The daughters of Zelophehad were five sisters named Mahlah, Noah, Hoglah, Milcah, and Tirzah (Numbers 27:1) who came to Moses with a concern over how the Promised Land was to be divided in relation to their family. In Numbers 26:52–56, Moses was given instructions from the Lord on how to divide up the land for inheritance, but these sisters had a unique situation.
The daughters of Zelophehad came to the door of the tent of meeting, where judgments were issued, to talk to Moses, Eleazar, the leaders, and the congregation. Their father had died in the wilderness, and he had no sons (Numbers 27:2–3). Since only males had been counted in the census of Numbers 26, the daughters of Zelophehad saw a problem—with no father and no brothers to inherit a portion of the land, they would be left destitute. The daughters proposed to Moses that they be allowed to inherit their father’s portion of the land. They asked, “Why should our father’s name disappear from his clan because he had no son? Give us property among our father’s relatives” (verse 4).
Since this situation was unprecedented, Moses asked God for direction (Numbers 27:5). The Lord’s response was just: “What Zelophehad’s daughters are saying is right. You must certainly give them property as an inheritance among their father’s relatives and give their father’s inheritance to them.” In other words, God ruled in favor of the daughters. They could inherit their father’s portion of the land as a way to provide for themselves and preserve the memory of their father.
The case of Zelophehad’s daughters set a precedent and expanded the legal rights of women. Due to the ruling regarding the daughters of Zelophehad, women were included in the list of eligible heirs of property. The following became the inheritance order: son, daughter, brother, paternal uncle, and nearest clan kin. Property was not to be transferred outside of one’s tribe.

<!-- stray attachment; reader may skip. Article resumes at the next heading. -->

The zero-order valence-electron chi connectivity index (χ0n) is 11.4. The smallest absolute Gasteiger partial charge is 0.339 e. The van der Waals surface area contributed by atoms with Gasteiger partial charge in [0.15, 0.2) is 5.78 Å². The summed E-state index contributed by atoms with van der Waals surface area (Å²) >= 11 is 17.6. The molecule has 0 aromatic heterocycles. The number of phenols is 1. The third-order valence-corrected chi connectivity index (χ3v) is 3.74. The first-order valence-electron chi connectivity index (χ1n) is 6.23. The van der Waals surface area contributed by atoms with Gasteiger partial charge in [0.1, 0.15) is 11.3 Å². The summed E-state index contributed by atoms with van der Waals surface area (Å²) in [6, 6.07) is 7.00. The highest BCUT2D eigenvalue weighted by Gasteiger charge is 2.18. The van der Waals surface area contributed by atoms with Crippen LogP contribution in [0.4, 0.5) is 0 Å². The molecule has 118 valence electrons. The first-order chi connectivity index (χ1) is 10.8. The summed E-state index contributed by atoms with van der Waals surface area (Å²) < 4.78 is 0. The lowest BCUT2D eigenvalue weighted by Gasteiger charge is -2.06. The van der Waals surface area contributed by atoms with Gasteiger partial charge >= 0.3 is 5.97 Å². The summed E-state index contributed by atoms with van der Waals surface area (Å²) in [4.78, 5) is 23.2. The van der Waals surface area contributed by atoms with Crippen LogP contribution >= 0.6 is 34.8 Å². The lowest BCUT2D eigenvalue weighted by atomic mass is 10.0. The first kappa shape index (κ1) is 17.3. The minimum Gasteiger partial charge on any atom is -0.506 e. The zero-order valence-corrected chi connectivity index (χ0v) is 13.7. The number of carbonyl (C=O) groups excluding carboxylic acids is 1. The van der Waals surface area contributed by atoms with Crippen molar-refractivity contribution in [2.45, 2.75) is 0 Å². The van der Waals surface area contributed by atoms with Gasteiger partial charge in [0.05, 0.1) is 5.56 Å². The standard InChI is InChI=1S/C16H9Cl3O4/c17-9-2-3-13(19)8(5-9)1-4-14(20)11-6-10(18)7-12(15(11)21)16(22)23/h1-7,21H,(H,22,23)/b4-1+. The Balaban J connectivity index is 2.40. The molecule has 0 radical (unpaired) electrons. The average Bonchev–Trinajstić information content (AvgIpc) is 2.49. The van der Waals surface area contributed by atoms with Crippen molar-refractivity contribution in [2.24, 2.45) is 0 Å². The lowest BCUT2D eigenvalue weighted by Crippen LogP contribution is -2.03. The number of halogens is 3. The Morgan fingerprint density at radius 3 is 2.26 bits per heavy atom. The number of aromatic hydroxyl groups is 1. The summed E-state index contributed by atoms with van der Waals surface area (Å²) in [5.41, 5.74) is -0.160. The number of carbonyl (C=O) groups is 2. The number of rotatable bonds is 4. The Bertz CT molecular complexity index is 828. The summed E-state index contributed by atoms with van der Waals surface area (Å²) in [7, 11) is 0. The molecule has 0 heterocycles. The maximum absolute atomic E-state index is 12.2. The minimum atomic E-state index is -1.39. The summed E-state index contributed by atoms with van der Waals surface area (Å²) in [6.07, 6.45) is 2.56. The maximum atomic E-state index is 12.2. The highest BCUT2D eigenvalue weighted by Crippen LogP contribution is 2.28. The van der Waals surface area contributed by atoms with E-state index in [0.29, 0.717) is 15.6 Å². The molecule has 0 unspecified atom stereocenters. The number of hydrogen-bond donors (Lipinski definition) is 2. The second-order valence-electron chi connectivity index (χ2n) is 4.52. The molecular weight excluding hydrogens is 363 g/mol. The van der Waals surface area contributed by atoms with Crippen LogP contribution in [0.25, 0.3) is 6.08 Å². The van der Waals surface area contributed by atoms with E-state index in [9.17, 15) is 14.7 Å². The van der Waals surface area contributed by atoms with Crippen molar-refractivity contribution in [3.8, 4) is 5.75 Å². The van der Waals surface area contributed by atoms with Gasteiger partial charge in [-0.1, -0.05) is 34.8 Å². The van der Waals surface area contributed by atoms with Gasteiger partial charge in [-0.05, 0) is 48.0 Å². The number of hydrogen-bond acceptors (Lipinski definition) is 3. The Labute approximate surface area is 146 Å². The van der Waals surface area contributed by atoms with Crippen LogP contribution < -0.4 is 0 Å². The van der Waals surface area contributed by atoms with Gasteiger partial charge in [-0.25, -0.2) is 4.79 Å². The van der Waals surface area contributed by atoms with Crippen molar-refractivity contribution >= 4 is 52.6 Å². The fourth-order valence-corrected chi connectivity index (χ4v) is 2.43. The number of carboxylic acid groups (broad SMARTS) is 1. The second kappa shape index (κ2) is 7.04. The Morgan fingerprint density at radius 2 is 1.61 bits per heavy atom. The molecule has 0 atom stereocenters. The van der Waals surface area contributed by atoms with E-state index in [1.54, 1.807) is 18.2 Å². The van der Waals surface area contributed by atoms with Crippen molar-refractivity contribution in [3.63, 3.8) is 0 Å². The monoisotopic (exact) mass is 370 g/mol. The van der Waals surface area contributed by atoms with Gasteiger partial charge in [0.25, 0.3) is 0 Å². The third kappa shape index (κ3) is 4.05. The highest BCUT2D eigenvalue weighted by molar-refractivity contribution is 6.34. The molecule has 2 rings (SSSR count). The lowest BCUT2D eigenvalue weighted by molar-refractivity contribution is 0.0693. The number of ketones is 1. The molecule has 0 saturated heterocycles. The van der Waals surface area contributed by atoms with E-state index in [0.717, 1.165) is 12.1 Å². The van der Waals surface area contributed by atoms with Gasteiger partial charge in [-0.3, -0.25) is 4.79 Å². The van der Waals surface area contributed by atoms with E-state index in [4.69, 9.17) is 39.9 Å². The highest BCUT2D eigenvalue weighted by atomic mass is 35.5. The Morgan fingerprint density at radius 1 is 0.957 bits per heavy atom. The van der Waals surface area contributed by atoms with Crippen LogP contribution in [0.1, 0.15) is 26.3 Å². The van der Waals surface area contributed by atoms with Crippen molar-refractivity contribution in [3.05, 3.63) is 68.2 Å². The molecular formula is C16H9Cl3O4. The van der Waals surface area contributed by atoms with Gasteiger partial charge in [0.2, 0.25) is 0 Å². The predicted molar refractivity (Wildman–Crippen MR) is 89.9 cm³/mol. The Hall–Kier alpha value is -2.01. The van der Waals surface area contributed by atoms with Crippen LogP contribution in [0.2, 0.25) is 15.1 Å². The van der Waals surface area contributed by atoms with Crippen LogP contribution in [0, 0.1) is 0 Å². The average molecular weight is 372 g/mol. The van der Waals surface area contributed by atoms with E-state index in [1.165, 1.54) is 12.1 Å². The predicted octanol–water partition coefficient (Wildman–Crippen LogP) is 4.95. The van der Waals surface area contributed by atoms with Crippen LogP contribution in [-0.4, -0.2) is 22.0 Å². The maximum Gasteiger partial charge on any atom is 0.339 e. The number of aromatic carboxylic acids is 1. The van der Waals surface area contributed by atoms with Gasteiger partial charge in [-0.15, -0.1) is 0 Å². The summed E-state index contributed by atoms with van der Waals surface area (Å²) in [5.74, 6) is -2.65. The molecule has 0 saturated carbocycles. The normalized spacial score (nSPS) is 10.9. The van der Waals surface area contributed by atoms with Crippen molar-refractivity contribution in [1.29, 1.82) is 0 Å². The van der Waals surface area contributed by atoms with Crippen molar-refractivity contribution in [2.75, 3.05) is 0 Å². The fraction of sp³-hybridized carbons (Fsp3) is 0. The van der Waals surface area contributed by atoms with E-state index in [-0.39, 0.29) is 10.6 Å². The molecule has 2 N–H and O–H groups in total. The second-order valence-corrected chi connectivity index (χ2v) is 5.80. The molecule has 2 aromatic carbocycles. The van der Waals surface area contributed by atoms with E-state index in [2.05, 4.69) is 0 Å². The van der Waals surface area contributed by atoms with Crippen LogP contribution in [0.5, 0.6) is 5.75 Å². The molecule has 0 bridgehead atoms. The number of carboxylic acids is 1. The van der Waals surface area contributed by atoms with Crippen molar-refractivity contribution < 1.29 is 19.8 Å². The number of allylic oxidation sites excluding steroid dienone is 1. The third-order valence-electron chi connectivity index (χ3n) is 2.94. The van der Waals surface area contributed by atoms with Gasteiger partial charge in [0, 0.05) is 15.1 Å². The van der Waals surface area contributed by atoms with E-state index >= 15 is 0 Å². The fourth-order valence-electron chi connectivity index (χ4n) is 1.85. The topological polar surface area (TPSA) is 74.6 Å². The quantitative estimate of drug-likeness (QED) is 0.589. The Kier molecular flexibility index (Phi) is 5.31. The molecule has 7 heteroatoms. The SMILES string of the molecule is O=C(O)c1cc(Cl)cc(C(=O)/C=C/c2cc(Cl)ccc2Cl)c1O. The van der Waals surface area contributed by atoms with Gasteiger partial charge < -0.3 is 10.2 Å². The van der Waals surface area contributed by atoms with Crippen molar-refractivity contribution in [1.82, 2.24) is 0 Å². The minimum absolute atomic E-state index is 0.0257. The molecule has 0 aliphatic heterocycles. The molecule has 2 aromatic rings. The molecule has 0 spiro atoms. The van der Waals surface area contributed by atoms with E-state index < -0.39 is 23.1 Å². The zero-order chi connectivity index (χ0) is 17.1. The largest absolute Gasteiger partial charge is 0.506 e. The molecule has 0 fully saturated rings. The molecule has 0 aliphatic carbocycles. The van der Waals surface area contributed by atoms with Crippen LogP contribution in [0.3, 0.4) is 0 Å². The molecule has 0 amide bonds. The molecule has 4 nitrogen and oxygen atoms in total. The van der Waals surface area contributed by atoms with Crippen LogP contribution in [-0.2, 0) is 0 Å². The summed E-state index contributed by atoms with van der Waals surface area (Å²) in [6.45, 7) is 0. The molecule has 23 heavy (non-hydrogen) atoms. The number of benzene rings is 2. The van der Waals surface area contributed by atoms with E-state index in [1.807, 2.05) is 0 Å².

In Numbers 36, we once again hear about the daughters of Zelophehad. This time it is in relation to whom they could marry. A potential problem loomed: if the daughters, who were now landowners, married men outside their tribe, they would join their husbands’ tribes and take their father’s property with them. This would diminish the property allotted to Manasseh, the tribe of Zelophehad (Numbers 36:1–3). Further, the land would not revert back to Manasseh during the Year of Jubilee (verse 4). The land allotment for each tribe could change significantly, due to intermarriage with other tribes.
God gave a simple solution to the potential problem. God instructed that the daughters of Zelophehad could marry anyone they wanted within their father’s tribal clan (Numbers 36:7). No inheritance was to pass from tribe to tribe. The five sisters complied with this ruling and married their cousins on their father’s side (verses 10–11). This kept the land allotment intact. Again, a case involving the daughters of Zelophehad set a legal precedent for the rest of Israel to follow.
Throughout the Bible, God shows special concern for the widow and the orphan. We read over and over how God makes special provisions for them, as He did for the daughters of Zelophehad.